Brighid O Dochartaigh (British Geological Survey, UK) is a senior hydrogeologist at with a strong track record in applied research in the UK and internationally. She has experience in groundwater resource assessment and understanding groundwater-surface water interactions in low permeability, dryland and urban environments, and currently researches groundwater’s role in natural flood management. She has worked on groundwater projects with researchers, state and non-state actors across Africa, in Asia and the Middle East.
Dr Esra’a Tarawneh (Mutah University, Kerak, Jordan) has 10 years’ experience working on the Al-Wala catchment, having conducted the first catchment-scale modelling exercise for water, sediment and contaminant dynamics in the watershed. She has strong connections in the environmental sector community in Jordan. She will lead presentation of the case study and links with conservation ecology in Badia, and having worked and studied internationally in Europe and the UK will facilitate integration between UK and Jordanian participants.
Prof Stephen Tooth (Aberystwyth University, UK) is Head of the River Basin Dynamics and Hydrology Research Group at Aberystwyth. He has more than 20 years’ experience as a leading researcher in drylands ecohydrology with a particular interest in the role of wetlands in semi-arid regions and the communication and interpretation of geomorphological data to and by stakeholders through arts-science engagement.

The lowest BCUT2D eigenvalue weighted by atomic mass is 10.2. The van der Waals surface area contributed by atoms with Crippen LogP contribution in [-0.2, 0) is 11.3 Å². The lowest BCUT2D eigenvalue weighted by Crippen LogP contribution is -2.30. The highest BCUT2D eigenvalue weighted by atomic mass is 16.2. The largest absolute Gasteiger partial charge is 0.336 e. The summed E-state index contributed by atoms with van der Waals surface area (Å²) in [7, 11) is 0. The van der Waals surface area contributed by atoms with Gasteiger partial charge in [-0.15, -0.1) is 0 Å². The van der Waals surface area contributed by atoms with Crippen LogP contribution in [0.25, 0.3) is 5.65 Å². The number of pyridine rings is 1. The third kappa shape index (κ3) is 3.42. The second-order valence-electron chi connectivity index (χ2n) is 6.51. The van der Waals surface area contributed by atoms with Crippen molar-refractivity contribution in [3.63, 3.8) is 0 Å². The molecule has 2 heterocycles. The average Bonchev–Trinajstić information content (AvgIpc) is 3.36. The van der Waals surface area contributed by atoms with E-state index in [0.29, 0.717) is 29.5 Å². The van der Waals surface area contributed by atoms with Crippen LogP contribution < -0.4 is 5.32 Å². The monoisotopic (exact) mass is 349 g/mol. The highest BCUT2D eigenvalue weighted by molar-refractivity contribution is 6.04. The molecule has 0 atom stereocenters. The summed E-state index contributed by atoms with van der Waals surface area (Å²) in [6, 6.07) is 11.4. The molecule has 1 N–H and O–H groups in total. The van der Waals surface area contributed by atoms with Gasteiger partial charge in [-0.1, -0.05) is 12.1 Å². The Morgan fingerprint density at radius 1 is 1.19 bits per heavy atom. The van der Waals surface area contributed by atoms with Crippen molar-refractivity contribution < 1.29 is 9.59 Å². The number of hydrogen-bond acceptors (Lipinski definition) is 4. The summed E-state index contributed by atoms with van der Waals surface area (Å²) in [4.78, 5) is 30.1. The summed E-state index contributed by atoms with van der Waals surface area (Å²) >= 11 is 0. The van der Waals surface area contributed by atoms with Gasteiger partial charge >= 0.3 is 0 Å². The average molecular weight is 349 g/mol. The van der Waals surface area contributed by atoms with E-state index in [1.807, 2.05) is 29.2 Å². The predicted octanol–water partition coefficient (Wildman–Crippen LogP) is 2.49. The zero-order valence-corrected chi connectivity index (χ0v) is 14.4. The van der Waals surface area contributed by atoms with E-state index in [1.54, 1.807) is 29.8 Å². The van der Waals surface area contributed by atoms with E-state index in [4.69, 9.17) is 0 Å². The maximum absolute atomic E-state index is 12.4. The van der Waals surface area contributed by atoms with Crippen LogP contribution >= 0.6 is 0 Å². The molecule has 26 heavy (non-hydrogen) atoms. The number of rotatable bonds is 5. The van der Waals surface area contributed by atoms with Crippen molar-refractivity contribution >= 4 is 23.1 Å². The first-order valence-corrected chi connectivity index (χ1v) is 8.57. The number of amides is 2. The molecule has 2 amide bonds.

Prof Ibrahim Oroud (Mu’tah University, Kerak, Jordan) is a respected international expert on Jordanian hydrology. His expertise covers a wide range of hydrological, geomorphological and environmental sciences including mathematical modelling of environmental physics, surface hydrology, solar energy, environmental remote sensing, global climate change with a special focus on water resources.
The workshop brought together UK and Jordanian experts with interdisciplinary early-career researchers to stimulate innovative new research collaborations at the intersection of geosciences and development, natural flood management, catchment science, conservation and water resource engineering.
The workshop critically assessed the use of integrated watershed management techniques, applied to drylands ecohydrology, intended to provide a sustainable, secure water supply in the context of extreme water stress and geopolitical insecurity. The goal is to underpin robust, bilateral research projects targeting urgent water and environmental development priorities in Jordan.
The principal objectives were:
(i) to identify and propose solutions to the problem of high sedimentation rates in existing water harvesting/artificial recharge schemes in Jordan, with a focus on the case study of the Al-Wala Dam near Madaba;
(ii) to identify the hydrological impacts of major UN-funded ecological restoration projects in the Jordanian Badia desert on groundwater and sediment dynamics in catchments such as Al-Wala;
(iii) to critically assess the potential scale and sustainability of water harvesting and groundwater recharge within the national water supply budget in Jordan;
(iv) to develop a roadmap for research and knowledge exchange towards realisation of the goals identified in (i-iii).